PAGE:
Roasted chestnuts, which Odaki Shoten only sells at its store for a limited time each year, are cooked only until medium rare inside so that they do not lose any flavor. The company prides itself on its kuri-okowa, a simple dish made only with Porotan chestnuts mixed with sticky rice and salt.

“Even the salt we use is simple — no strong-tasting rock salt. As the chestnuts and rice are cooked together, the flavor is fully absorbed by the rice. The chestnuts replace the dashi (stock).”

One of the best-selling products Odaki Shoten makes is one they have dubbed Gyu, a sweet treat made from only chestnut and sugar. It was apparently created so that visitors to Iwama could enjoy local chestnuts in a tasty way when it was not harvest season.

Roasted chestnuts using Iwama chestnut (2020)Ministry of Agriculture, Forestry and Fisheries

“Chestnuts in their original state score 10 out of 10 on the deliciousness scale!” proclaims Odaki. “Every time you do something to chestnuts, that score goes down. If you go doing too much to them, the aroma and taste are ruined. Getting the flavor balance right can be quite difficult.”

Iwama Chestnut (2020)Ministry of Agriculture, Forestry and Fisheries

Passing on Japan’s ‘Chestnut Culture’ to future generations

While Iwama chestnuts are becoming more well-known, chestnut growers are getting older and the area under cultivation and production volume are decreasing every year. On top of this, Odaki says that selective breeding of the trees to produce more nuts has in fact reduced their average lifespan.

“I realize transformation is a sought-after thing in agriculture. Until now, farmers had wondered how they could obtain the biggest yield from the smallest area, but I think we have now entered a time where people are looking for ways to continue chestnut cultivation while coexisting with the natural environment and without degrading farmland. If this can be achieved, it may be possible to get closer to having chestnuts reflect their true flavor.”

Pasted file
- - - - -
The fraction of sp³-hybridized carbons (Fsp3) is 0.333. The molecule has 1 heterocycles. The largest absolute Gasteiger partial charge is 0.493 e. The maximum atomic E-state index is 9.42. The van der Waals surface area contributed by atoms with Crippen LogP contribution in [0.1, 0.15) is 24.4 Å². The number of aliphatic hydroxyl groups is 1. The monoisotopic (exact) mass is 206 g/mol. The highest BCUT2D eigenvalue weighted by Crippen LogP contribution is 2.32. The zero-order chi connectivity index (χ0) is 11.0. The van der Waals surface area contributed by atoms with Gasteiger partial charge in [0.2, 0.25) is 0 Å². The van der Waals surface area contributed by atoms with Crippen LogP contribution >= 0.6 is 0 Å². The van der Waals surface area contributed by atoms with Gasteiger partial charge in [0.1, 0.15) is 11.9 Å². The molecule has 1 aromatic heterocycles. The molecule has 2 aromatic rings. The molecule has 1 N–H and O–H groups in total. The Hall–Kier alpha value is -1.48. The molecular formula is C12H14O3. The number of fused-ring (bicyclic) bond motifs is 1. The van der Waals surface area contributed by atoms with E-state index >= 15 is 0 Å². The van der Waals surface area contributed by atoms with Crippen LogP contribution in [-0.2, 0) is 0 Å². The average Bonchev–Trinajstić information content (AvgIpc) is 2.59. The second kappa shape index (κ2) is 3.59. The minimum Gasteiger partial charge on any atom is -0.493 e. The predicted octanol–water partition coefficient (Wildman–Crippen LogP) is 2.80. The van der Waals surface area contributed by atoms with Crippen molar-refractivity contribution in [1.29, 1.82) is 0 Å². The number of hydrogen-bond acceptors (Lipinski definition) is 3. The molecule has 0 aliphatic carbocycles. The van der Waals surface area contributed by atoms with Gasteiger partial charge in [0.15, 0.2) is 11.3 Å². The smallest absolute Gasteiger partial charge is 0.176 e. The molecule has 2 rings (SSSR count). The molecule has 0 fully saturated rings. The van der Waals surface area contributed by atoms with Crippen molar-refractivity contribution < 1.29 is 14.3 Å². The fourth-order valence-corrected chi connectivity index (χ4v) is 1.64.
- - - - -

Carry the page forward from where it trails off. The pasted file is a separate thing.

Chestnut peeling by a peeler. Expert technique (2020)Ministry of Agriculture, Forestry and Fisheries

To make Odaki Shoten’s processed foods, mukiko-san (“peelers”) work on removing the husks and pellicles. The chestnut-peeling skills they display are unique to region. However, after peaking in the 70s and 80s, the number of mukiko-san has declined in tandem with the aging of society.

“Chestnuts have been supporting Japanese life since the Jomon Period and have a special place in our history. There has to be land dedicated to chestnut cultivation in order for this ‘chestnut culture’ to survive. The Sannai Maruyama Site showed that the people there had maintained chestnut cultivation for over 1,500 years. We need to look at the techniques by which this was achieved in order for us to ensure that Iwama chestnuts are around for tens of thousands of years to come! It would be good if Ibaraki Prefecture can assess how it can recreate this ‘chestnut culture’ to achieve this.”

Chestnut "Porotan" (2020)Ministry of Agriculture, Forestry and Fisheries

Credits: Story

Cooperation with:

Odaki Store

Photos: Yuka Uesawa
Text: Renna Hata
Edit: Saori Hayashida

Production: Skyrocket Corporation

Credits: All media
The story featured may in some cases have been created by an independent third party and may not always represent the views of the institutions, listed below, who have supplied the content.